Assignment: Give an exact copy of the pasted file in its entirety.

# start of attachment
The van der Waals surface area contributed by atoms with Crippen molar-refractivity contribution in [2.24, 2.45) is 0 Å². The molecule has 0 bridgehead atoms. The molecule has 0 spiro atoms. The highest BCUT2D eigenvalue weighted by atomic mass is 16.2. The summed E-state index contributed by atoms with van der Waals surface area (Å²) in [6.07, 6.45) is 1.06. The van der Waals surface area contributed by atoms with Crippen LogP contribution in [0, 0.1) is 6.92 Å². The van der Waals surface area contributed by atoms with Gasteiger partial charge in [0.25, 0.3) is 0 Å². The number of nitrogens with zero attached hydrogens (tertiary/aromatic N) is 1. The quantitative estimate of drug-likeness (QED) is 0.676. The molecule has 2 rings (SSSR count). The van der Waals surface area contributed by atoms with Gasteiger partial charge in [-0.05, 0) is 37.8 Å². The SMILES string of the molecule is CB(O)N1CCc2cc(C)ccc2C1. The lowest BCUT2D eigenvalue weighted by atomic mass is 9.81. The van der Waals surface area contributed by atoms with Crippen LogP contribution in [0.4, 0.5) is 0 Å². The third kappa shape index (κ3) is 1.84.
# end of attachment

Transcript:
The van der Waals surface area contributed by atoms with Crippen molar-refractivity contribution in [2.24, 2.45) is 0 Å². The molecule has 0 bridgehead atoms. The molecule has 0 spiro atoms. The highest BCUT2D eigenvalue weighted by atomic mass is 16.2. The summed E-state index contributed by atoms with van der Waals surface area (Å²) in [6.07, 6.45) is 1.06. The van der Waals surface area contributed by atoms with Crippen LogP contribution in [0, 0.1) is 6.92 Å². The van der Waals surface area contributed by atoms with Gasteiger partial charge in [0.25, 0.3) is 0 Å². The number of nitrogens with zero attached hydrogens (tertiary/aromatic N) is 1. The quantitative estimate of drug-likeness (QED) is 0.676. The molecule has 2 rings (SSSR count). The van der Waals surface area contributed by atoms with Gasteiger partial charge in [-0.05, 0) is 37.8 Å². The SMILES string of the molecule is CB(O)N1CCc2cc(C)ccc2C1. The lowest BCUT2D eigenvalue weighted by atomic mass is 9.81. The van der Waals surface area contributed by atoms with Crippen LogP contribution in [0.4, 0.5) is 0 Å². The third kappa shape index (κ3) is 1.84.